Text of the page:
Looking south, I drooled at the hanging glacier hidden between Mount Pleasant's twin peaks and reminisced about a great ski tour there with Ethan and Alex. This aesthetic line is not particularly steep and is one that a lot of people would really enjoy.


To the east there was more drooling be done over the Kiliaks. I keep thinking about Shasta's suggestion of skiing off the top of West Kiliak.


From our ridge we looked down on a hunter's tent dwarfed by the relief of Peters Creek.


On the other side of the ridge a group of sheep cautiously peered around the corner at us. Were we the hunters from the tent?


Above, a curious young ram peered down at the weird two legged sheep slowing huffing up the ridge in their synthetic wool layers.


He continued to pose on the ridge as we climbed past.


From the top I couldn't stop looking at Bellicose and the Shroud.


Thinking about the Shroud always leads down the wormhole of monster Peters Creek ski slog dreams.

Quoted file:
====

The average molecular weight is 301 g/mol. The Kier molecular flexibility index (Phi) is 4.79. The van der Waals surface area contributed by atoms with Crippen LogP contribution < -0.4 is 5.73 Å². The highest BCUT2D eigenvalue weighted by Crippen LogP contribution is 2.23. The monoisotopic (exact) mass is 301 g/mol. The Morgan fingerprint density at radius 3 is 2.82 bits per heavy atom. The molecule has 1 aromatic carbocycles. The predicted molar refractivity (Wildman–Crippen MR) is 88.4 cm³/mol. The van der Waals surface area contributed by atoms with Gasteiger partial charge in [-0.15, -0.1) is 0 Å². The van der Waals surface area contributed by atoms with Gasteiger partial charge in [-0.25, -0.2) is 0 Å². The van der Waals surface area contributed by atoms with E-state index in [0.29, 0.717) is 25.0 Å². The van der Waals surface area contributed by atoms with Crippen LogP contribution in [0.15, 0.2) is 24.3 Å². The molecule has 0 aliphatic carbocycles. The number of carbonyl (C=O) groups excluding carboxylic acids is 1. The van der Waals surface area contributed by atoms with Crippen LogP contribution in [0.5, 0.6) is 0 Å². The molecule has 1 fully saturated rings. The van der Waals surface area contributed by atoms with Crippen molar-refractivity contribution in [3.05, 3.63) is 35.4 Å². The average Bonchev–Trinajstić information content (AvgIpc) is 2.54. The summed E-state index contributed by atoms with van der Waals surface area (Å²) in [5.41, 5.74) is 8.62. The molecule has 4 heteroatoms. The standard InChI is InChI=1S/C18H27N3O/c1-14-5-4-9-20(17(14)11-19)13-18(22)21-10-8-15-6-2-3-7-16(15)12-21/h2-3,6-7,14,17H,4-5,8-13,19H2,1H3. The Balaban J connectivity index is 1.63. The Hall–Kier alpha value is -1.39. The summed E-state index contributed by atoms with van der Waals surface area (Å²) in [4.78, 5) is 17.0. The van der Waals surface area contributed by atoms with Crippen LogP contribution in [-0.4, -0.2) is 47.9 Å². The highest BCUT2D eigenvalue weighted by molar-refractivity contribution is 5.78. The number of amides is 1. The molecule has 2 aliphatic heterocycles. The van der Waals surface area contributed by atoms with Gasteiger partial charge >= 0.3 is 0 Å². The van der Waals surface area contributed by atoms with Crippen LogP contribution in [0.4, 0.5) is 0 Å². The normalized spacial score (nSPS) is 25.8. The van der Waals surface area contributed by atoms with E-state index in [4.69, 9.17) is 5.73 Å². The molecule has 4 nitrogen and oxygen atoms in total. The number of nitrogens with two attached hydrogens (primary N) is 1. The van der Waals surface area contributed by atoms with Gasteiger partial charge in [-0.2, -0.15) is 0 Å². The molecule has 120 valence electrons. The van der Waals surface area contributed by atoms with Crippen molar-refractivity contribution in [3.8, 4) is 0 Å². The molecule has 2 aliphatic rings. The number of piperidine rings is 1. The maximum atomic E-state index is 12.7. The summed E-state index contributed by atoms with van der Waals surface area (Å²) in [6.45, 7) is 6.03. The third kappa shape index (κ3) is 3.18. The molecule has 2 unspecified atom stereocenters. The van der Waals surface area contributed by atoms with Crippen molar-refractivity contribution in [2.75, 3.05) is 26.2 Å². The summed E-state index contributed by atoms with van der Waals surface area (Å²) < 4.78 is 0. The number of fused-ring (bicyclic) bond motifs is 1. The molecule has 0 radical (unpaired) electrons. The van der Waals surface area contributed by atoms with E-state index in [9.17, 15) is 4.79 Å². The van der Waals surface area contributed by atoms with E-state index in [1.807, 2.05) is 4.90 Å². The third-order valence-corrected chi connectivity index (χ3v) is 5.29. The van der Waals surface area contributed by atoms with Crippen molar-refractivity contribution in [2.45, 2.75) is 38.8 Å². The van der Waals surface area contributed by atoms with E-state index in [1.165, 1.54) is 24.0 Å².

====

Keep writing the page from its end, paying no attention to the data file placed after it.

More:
To the north, Bashful seemed almost close enough to touch. Behind it Marcus Baker was actually looking white, not its usually shiny-icy-blue look. Maybe snow actually sticks up there in late summer?


So many memories were visible from Bees Heaven; on the skyline past the Matanuska River valley was the Sheep Glacier. Such cool terrain, shame the snowpack is so bad up there.


Immediately north was the ridge that we'd follow to Thunderbird Peak. The descent north off of Bees Heaven looked more suitable for sheep than humans with backpacks and without ropes. So, we descended to the northeast, then wrapped back to our ridge.